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Trivia: Xena: Warrior Princess
  • Actor Allusion
    • "The Play's The Thing" features a Centaur actor played by Peter Muller, who played Deric the Centaur on Hercules. (And his name is Dustinus Hoofmanus.)
    • "Here She Comes, Miss Amphipolis" sees Xena go undercover at a beauty pageant. Lucy Lawless is no stranger to beauty pageants.
    • Autolycus being made to punch himself in the face by Xena while she's inhabiting his body brings to mind a certain other role that Bruce Campbell has had.
    • Done pretty often with Ted Raimi (Joxer the Mighty), usually to poke fun at him for being the Executive Producer's brother.
    • With Bruce Campbell (Autolycus) this is usually done alongside Ted Raimi, referencing his (Campell's) work on the Evil Dead movies, and his longstanding friendship with Raimi's older brother.
  • Creator Backlash: Rob Tapert has admitted the fifth season wasn't all it could have been.
  • Directed by Cast Member
    • Bruce Campbell did "The Key to the Kingdom".
    • Renee O'Connor did "Déjà Vu All Over Again" and "Dangerous Prey".
    • Michael Hurst, who starred on Hercules: The Legendary Journeys and made several guest appearances On Xena directed quite a few of the better done episodes. In fact, he was such a recurrent director, that the cast and crew, (all the way up to the executive producers) started to call him "Cup-Of-Blood-Michael" due to his love of using fake blood, and penchant to want more and more. You can thank him for the episode "To Helicon and Back"; One of the most gruesome and violent episodes in both the shows history, and that of television.
  • Disowned Adaptation: Rob Tapert openly hates the Dynamite Comics arcs, which act as a Fix Fic to developments that Tapert supported and continually defends to this day. One interview also suggests he's annoyed that Dynamite simply procured the licensing rights and didn't request any consultation (as he makes a point of criticizing them for doing that with their Army of Darkness comics).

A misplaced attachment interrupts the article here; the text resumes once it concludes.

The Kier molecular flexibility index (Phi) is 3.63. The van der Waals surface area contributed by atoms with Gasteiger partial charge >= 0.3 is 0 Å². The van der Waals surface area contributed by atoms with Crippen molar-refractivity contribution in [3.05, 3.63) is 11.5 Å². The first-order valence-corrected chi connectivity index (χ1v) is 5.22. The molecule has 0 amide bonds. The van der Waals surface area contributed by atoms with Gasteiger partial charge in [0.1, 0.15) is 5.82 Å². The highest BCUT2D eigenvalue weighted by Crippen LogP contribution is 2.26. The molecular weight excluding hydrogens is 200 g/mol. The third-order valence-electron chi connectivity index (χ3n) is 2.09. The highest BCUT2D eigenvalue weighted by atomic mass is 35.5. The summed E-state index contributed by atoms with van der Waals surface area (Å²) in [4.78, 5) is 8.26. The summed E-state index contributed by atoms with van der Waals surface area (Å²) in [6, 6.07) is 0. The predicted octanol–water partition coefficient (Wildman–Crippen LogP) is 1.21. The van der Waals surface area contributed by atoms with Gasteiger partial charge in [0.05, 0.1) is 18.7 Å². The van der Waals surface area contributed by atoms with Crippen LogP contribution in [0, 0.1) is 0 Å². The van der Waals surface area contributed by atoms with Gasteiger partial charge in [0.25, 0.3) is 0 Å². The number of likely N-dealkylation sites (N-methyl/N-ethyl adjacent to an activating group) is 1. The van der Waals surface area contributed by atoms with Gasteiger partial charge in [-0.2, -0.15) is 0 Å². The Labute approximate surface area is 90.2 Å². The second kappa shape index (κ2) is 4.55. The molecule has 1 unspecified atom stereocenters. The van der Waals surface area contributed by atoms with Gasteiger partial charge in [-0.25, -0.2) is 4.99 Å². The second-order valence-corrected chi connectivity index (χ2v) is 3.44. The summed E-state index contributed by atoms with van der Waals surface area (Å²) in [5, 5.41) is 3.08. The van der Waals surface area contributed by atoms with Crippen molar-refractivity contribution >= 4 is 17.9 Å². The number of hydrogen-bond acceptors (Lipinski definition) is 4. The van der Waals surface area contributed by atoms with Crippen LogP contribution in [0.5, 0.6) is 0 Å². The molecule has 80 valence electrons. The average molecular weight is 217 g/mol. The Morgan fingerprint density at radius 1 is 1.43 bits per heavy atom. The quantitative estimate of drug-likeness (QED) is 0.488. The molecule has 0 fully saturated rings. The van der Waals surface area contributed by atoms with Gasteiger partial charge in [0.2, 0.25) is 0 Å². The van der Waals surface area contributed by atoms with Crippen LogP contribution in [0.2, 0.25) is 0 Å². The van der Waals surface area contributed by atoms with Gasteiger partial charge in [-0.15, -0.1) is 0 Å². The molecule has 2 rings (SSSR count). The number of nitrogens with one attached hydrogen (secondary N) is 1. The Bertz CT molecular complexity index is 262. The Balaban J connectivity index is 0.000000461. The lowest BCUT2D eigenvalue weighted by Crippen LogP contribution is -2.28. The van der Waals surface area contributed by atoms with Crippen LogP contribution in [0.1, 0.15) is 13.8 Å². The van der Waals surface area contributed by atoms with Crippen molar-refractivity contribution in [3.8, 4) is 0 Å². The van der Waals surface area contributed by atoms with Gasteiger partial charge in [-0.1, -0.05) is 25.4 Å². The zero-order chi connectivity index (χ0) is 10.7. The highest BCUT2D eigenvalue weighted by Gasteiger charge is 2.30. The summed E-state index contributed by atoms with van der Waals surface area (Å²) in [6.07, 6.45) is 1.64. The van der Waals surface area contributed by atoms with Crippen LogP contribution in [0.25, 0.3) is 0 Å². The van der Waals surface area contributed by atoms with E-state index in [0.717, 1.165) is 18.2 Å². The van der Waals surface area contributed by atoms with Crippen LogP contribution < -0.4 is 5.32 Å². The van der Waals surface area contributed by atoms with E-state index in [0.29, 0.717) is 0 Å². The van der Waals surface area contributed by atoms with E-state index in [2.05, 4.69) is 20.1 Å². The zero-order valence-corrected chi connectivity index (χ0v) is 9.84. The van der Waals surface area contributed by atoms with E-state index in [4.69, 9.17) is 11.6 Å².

• Dye Hard: Lawless and O'Connor are both natural blondes; Lawless dyed her hair black (on Hercules) then brown, while O'Connor dyed hers red for most of the show's first two seasons.
  • Flip Flop of God: Ongoing after the show ended. Mostly regarding the nature of Xena and Gabrielle's relationship. Of note, around the time of the finale, Lucy Lawless felt it was "more than friends" due to a particular scene. By the time of recording DVD commentaries, this opinion was reversed.
  • Hey, It's That Voice!: Pandora is played by Mary Elizabeth McGlynn, known for her many voiceover roles in video game and anime dubbing, and for providing vocals for many Silent Hill songs.
    • (Hungary) Roughly a decade later, Gabrielle and Xena came back on TV as Linda and Gwen.
  • Non-Singing Voice: Both Gabrielle and Callisto in "The Bitter Suite," and Gabrielle again in "Lyre, Lyre, Hearts on Fire" (although the latter counts as a subversion - Renee O'Connor is one of three performers who do Gabby's singing here, according to the soundtrack album credits!). Averted with Xena and Joxer in both episodes, Ares in the former, and Draco (and Amoria) in the latter.
  • The Other Darrin
    • Hades was portrayed by Erik Thomson (who was also initially The Other Darrin on Hercules) until he was replaced by Stephen Lovatt for Season 5.
    • Same for Cleopatra who was originally played by Gina Torres.
      • ...Stephen Lovatt played Cleopatra?
    • The other Cleopatra was played by Josephine Davidson (who also played Athena) in the episode "Antony and Cleopatra".
    • Brutus was played by Grant Triplow in "Destiny" and "When In Rome," then played by Darren Young in "A Good Day" and then by David Franklin for all remaining appearances.
  • Production Posse: Both Hercules and Xena were Executive Produced by Sam Raimi and both feature Recurring Character, Autolycus the King of Thieves (Played by Bruce Campbell) and Joxer the Mighty (played by younger brother, Theodore Raimi).
  • Retroactive Recognition
  • Viral Marketing: In a very early example, in 1995 the show's website (itself unusual for a show at the time) featured an archive of e-mails between researchers working on "The Xena Scrolls".
  • What Could Have Been: A version of the script for "The Furies" would have revealed that Ares was indeed Xena's father (this was changed due to 1) not wanting Xena to be a half-god like Hercules, and 2) the Squick factor that would result from Ares' constant interest in Xena). The final version is ambiguous enough that some people assume this to be the case anyway.

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